Past Climate Variability & Geomorphological Evolution
The Earth's climate has changed throughout history. Just in the last 650,000 years there have been seven cycles of glacial advance and retreat, with the abrupt end of the last ice age about 11,700 years ago marking the beginning of the modern climate era — and of human civilization.
In order to better understand climate change and its effects on the environment we need to learn more about patterns and processes behind natural climate variability. A better understanding of how past local cultures responded to changes in regional climate might also tell us something about potentially suitable societal strategies for the future.
Society & Sustainable Development
World population has been growing exponentially and is expected to reach 10 billion by 2050. This implies and increasing demand for food, clean water, energy and biofuels, and an increasing pressure on the natural resources. The ability of natural systems to provide goods and services on which the society and economy depend on have been compromised over the last decades, and is reaching critical limits in some regions such as the Mediterranean. Sustainable development allows society to meet human needs without undermining the integrity and stability of natural systems. Seventeen Sustainable Development Goas were established by the United Nations and should nurture societal actions.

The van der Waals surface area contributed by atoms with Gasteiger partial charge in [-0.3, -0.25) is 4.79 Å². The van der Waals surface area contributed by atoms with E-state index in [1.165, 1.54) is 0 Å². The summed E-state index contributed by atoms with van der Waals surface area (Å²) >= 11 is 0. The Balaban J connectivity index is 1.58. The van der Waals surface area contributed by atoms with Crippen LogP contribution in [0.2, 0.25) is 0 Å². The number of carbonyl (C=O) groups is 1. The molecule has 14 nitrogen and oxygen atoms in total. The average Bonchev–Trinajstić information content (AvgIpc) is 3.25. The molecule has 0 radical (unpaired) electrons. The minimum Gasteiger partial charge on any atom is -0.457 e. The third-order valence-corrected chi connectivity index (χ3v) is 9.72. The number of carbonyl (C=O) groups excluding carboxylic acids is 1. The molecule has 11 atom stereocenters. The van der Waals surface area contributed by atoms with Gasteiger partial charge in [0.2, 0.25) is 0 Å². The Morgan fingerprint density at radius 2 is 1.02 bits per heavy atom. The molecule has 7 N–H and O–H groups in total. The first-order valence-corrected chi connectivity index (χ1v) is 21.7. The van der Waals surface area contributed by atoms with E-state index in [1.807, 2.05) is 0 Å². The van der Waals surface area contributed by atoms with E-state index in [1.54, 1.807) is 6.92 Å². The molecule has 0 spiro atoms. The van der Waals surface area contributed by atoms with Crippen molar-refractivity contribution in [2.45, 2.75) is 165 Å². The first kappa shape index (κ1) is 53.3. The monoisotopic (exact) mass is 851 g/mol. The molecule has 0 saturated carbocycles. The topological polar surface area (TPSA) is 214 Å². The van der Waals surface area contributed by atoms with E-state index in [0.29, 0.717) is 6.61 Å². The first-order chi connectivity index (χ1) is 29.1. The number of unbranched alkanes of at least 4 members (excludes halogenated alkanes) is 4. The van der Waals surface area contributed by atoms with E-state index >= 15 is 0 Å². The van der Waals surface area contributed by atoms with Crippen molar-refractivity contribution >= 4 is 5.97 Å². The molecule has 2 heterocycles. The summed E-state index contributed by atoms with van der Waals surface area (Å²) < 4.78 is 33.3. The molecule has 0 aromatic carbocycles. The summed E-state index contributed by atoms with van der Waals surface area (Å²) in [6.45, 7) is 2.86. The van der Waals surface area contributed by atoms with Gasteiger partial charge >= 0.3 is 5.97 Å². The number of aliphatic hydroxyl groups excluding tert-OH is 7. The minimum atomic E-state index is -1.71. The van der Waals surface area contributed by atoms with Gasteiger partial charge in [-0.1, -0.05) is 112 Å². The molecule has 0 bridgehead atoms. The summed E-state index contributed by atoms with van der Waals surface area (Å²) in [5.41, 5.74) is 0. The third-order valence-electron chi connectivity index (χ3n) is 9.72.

Human-induced Interventions: Impacts and Responses
Human activities have important impacts on soil, water and air quality, and are often associated with impairments on their quality status. Degradation of natural resources may assume different forms and lead to several environmental, social and economic problems. Pollution, for example, is a global problem with very pervasive impacts on society. Understanding the impacts of human-induced processes on the biophysical environment and the ability of ecosystems to provide goods and services is of utmost importance to mitigate and reverse degradation. To raise awareness on the need to prevent, halt and reverse the degradation of ecosystems worldwide, the United Nations declared 2021-2030 as the Decade on Ecosystem Restoration.